Book: Dorothy and Herbert Fields revised by Peter Stone
Music & Lyrics: Irving Berlin
Director: Paul Foster
Choreographer: Alistair David.
Reviewer: Sheila Stratford
Annie Oakley is a superb shot with a rifle. The petite, unsophisticated daughter of pioneers, Annie rises from shooting game out of necessity to falling in love with Frank Butler, champion sharp- shooter. She goes on to star in Buffalo Bill’s Wild West show where she emerges in popularity to the equivalence of a current-day rock star.
The story of Annie Oakley was fictionalised by Dorothy Fields and her brother Herbert. Irving Berlin was invited by Fields and producers Rogers and Hammerstein to write the score and lyrics for the musical. The production opened on Broadway in 1946 and is a fun, joyous story of love, competitiveness and a man’s pride. This musical is full of delightful catchy, uplifting numbers.
The revised version by Peter Stone in 1999 moves away from the importance of male dominance and the exploitation of Native Americans, choosing to open the show with There’s No Business Like Show Business. Frank Butler (Ben Lewis) swaggers onto the stage, his excellent voice resonating around the auditorium as the ensemble join in. The scene is set as Buffalo Bill’s Wild West Show comes to town and Frank Butler considers it a joke when Annie Oakley challenges him in a shooting competition. The spot effects in the shooting competition are perfect.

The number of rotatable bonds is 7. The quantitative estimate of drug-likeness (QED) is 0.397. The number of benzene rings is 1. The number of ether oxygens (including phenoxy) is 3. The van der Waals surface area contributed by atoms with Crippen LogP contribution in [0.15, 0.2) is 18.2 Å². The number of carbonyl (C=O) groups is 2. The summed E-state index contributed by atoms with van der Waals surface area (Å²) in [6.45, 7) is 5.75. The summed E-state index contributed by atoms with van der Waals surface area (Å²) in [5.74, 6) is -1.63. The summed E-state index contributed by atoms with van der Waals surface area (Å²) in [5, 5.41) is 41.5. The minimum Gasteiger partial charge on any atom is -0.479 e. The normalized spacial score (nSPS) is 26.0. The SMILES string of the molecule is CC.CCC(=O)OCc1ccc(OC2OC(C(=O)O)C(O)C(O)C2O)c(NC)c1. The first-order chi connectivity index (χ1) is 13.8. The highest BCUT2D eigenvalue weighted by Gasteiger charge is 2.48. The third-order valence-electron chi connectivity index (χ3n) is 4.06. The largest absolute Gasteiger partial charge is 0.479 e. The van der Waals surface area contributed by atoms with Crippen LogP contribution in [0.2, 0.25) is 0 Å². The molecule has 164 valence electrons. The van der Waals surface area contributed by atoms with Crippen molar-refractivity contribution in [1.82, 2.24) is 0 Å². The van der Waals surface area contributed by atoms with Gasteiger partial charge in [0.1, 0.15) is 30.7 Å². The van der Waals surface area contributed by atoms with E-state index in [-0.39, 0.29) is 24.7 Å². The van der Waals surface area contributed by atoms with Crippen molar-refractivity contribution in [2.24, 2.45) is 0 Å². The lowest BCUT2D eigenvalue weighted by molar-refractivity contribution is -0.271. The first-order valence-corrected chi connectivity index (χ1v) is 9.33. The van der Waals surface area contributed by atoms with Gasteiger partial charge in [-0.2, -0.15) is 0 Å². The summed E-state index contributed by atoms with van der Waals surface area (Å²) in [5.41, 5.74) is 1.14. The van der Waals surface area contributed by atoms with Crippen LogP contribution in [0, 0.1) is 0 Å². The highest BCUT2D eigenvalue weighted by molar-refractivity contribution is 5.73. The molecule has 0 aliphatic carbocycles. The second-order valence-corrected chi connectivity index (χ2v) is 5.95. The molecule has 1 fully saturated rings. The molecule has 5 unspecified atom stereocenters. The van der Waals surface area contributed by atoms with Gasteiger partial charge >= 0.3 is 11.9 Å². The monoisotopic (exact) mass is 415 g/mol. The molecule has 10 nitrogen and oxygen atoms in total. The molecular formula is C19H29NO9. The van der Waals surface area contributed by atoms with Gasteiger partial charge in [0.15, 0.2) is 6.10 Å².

Maggie Service plays an admirable role as Dolly Tate, the anti-heroine in the show, while Anna-Jane Casey is an ideal Annie Oakley. Her superb singing voice gives great clarity to the lyrics and she portrays the full vitality of the Western legend. She is a full match to the off stage 12 piece orchestra with her rendition of You Can’t Get A Man With A Gun. The feisty relationship between Annie and Frank is delightfully manifested in the number Anything You Can Do.
The use of silhouettes is effective, and props are used to a minimum to keep the stage free for the dance routines. Director Paul Foster makes full use of the Crucible’s three-sided stage, as it serves to enhance the impressive and dazzling ensemble dance routines choreographed by Alistair David. The stage convincingly converts into an ocean liner, and the conversion of the revolving stage into train carriages is ingenious.
Annie Get Your Gun is definitely a feel-good musical with an interesting tale; history has it that Buffalo Bill’s Wild West show even came to Sheffield in 1891 and again in 1903. This is a great production and one that should not be missed this festive season.
Runs until 21 January 2017 | Image: Johan Persson